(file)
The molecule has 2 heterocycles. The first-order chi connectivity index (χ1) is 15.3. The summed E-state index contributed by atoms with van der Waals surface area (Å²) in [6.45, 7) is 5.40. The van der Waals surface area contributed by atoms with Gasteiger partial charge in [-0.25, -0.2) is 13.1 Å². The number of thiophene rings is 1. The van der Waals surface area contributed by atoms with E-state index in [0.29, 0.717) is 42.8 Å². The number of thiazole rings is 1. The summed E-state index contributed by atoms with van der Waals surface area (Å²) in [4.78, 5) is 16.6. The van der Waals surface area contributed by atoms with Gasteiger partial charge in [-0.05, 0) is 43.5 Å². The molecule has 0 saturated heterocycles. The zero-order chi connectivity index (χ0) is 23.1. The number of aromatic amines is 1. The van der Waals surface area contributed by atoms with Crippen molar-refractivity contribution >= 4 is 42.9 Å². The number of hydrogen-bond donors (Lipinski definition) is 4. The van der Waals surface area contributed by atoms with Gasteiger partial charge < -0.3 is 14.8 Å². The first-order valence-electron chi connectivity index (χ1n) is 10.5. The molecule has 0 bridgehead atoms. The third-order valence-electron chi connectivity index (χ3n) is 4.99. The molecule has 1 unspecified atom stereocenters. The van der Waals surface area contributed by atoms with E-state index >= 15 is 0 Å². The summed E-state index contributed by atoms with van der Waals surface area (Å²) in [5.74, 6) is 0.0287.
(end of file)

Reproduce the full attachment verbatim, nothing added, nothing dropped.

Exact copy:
The molecule has 2 heterocycles. The first-order chi connectivity index (χ1) is 15.3. The summed E-state index contributed by atoms with van der Waals surface area (Å²) in [6.45, 7) is 5.40. The van der Waals surface area contributed by atoms with Gasteiger partial charge in [-0.25, -0.2) is 13.1 Å². The number of thiophene rings is 1. The van der Waals surface area contributed by atoms with E-state index in [0.29, 0.717) is 42.8 Å². The number of thiazole rings is 1. The summed E-state index contributed by atoms with van der Waals surface area (Å²) in [4.78, 5) is 16.6. The van der Waals surface area contributed by atoms with Gasteiger partial charge in [-0.05, 0) is 43.5 Å². The molecule has 0 saturated heterocycles. The zero-order chi connectivity index (χ0) is 23.1. The number of aromatic amines is 1. The van der Waals surface area contributed by atoms with Crippen molar-refractivity contribution >= 4 is 42.9 Å². The number of hydrogen-bond donors (Lipinski definition) is 4. The van der Waals surface area contributed by atoms with Gasteiger partial charge < -0.3 is 14.8 Å². The first-order valence-electron chi connectivity index (χ1n) is 10.5. The molecule has 0 bridgehead atoms. The third-order valence-electron chi connectivity index (χ3n) is 4.99. The molecule has 1 unspecified atom stereocenters. The van der Waals surface area contributed by atoms with E-state index >= 15 is 0 Å². The summed E-state index contributed by atoms with van der Waals surface area (Å²) in [5.74, 6) is 0.0287.